Half of all EVs sold globally in 2021 were to China
- Approximately 6.5 million EVs were sold worldwide in 2021, a 109% spike from 2020.
- China sold over 3.2 million EVs last year, accounting for a 53% share of the global market.
- Europe still holds the crown for the highest level of EV adoption in the world. Overall, EVs represented 19% of total car sales in the region for 2021.
In the wake of surging electric vehicle (EV) sales around the world, it might seem that China is winning the EV race – as the country once again dominated with most EVs sold in 2021. Overall, more than 3.2 million EVs, including fully electric and plug-in hybrid passenger, were sold in Mainland China last year – half of all electric cars sold worldwide
In total, according to technology research company Canalys, approximately 6.5 million EVs were sold worldwide in 2021, a jump of 109% from 2020. China on the other hand sold two million more EVs than it did the year before. The spike in sales is despite the total global car market growing only a mere 4% amid a global chip shortage that has impacted automakers worldwide.
EV sales in particular represented 9% of all passenger car sales in 2021. Canalys reckon while demand for EVs stayed strong in 2021, many more would have been sold had it not been for the chronic component shortages still affecting every car maker around the world.
China bought half of all EVs sold globally
Canalys’ Principal analyst Jason Low noted that EVs made up 15% of new cars sold in China in 2021, which is more than double the percentage in 2020. He noted there could be a “huge opportunity for future growth in 2022 and beyond” as new models are launched monthly in each market segment, from city cars to sports utility vehicles.
Canalys noted that the Wuling Hongguang Mini EV remained as the best-selling EV model in Mainland China in 2021. EVs from Tesla held the next two places, with the Model Y overtaking the Model 3. “But competition is increasing. BYD has expanded its range of EVs and was the leading EV brand in China with several popular fully electric and plug-in hybrid models,” Low added.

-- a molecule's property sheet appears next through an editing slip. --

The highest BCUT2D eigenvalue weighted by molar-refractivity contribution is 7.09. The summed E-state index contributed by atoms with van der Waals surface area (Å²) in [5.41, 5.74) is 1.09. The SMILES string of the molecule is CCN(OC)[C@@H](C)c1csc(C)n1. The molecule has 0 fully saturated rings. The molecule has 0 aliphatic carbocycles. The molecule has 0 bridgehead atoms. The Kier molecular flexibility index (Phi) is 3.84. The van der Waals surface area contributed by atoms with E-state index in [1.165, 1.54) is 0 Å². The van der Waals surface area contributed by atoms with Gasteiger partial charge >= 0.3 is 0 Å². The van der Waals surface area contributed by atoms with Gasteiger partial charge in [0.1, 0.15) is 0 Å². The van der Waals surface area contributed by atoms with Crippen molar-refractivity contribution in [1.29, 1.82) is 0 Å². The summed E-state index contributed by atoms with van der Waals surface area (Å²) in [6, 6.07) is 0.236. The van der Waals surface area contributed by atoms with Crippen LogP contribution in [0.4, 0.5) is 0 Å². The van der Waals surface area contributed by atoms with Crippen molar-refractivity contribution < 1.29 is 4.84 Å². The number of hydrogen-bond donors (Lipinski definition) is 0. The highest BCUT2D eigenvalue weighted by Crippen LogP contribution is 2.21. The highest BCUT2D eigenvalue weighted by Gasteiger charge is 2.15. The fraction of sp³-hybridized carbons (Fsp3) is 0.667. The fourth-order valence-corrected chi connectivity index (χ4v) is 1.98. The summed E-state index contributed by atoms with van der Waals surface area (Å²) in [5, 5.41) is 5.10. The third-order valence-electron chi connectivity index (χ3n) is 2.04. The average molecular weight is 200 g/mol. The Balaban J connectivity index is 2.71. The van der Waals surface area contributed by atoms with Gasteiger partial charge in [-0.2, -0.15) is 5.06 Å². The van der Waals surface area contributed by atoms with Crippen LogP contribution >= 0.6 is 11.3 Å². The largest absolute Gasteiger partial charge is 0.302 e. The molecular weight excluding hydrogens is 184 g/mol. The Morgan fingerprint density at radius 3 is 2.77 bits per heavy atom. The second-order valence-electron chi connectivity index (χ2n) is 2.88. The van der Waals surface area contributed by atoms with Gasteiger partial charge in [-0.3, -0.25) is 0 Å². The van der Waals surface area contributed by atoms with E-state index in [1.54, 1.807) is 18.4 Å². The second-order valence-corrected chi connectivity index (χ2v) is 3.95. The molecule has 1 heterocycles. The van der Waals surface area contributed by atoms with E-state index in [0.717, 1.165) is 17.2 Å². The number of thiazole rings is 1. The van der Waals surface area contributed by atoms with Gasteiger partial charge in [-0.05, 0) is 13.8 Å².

Other brands with strong EV sales in 2021 in Mainland China included Aion, Changan, Chery, Li Xiang, Ora, Roewe and Xpeng.
Highest EV adoption rate is still in Europe
In Europe, even traditional car makers are increasingly electrifying their product ranges. In total, EVs represented 19% of total car sales in 2021 with 2.3 million vehicles delivered. The Tesla Model 3 was the best-selling electric car in Europe in 2021, but Volkswagen Group was the leading manufacturer of EV, with several models from Audi, Skoda and VW selling well, Canalys noted.
“Demand for EVs continues to be strong in Europe. In fact, in many European countries EVs represented more than a quarter of new cars sold. but customers must be patient. A nine to 12 month wait time for a new EV is not unusual,” said Canalys analyst Ashwin Amberkar said.
The top electric car manufacturers in 2021
Canalys’ data shows that Tesla led the worldwide EV market with a 14% share in 2021 while Volkswagen Group was second with a 12% market share. The German automaker doubled its EV sales in 2021 compared with 2020 and led the market in Europe.
China’s SAIC, which includes SGMW, the combination of SAIC, GM and Wuling, came third with an 11% share. The big success within the group is still the Wuling Hongguang Mini EV in Mainland China, where it is the runaway leader, as per Canalys’ data.
BYD, another Chinese brand, came fourth with a share of 9% and a particularly strong second half of the year. Its EV sales increased by over 200% in 2021. Stellantis was fifth with a 6% market share while BMW Group held a 5% share in 2021, growing its electrified vehicle sales by 70%. Then there was Hyundai Motor Group that held a 5% share of the EV market in 2021.
- Supply chain issues are about to disrupt Christmas again
- Rockwell Automation: Beating the odds and growing strong in Asia Pacific
- What cybersecurity trends are expected in 2023?
- Emerging as the Hare in 2023 and Beyond – Fighting age-old criticism of automation
- DHL: Recalibrating logistics, supply chains in a post-Covid era